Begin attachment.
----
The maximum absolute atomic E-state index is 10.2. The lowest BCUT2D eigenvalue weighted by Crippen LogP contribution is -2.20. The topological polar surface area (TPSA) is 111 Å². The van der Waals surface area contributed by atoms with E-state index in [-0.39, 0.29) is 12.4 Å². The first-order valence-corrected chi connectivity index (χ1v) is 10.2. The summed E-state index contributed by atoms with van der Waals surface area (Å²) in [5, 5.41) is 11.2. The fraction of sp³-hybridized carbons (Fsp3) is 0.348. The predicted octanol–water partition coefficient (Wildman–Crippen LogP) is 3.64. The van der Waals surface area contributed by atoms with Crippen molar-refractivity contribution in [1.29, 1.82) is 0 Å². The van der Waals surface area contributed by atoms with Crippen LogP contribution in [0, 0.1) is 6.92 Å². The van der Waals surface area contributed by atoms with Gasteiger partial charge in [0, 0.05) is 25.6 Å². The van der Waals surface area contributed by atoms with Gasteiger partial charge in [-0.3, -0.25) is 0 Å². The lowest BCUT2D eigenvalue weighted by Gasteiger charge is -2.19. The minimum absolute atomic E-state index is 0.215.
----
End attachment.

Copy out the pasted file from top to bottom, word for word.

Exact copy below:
The maximum absolute atomic E-state index is 10.2. The lowest BCUT2D eigenvalue weighted by Crippen LogP contribution is -2.20. The topological polar surface area (TPSA) is 111 Å². The van der Waals surface area contributed by atoms with E-state index in [-0.39, 0.29) is 12.4 Å². The first-order valence-corrected chi connectivity index (χ1v) is 10.2. The summed E-state index contributed by atoms with van der Waals surface area (Å²) in [5, 5.41) is 11.2. The fraction of sp³-hybridized carbons (Fsp3) is 0.348. The predicted octanol–water partition coefficient (Wildman–Crippen LogP) is 3.64. The van der Waals surface area contributed by atoms with Crippen molar-refractivity contribution in [1.29, 1.82) is 0 Å². The van der Waals surface area contributed by atoms with Crippen LogP contribution in [0, 0.1) is 6.92 Å². The van der Waals surface area contributed by atoms with Gasteiger partial charge in [0, 0.05) is 25.6 Å². The van der Waals surface area contributed by atoms with Gasteiger partial charge in [-0.3, -0.25) is 0 Å². The lowest BCUT2D eigenvalue weighted by Gasteiger charge is -2.19. The minimum absolute atomic E-state index is 0.215.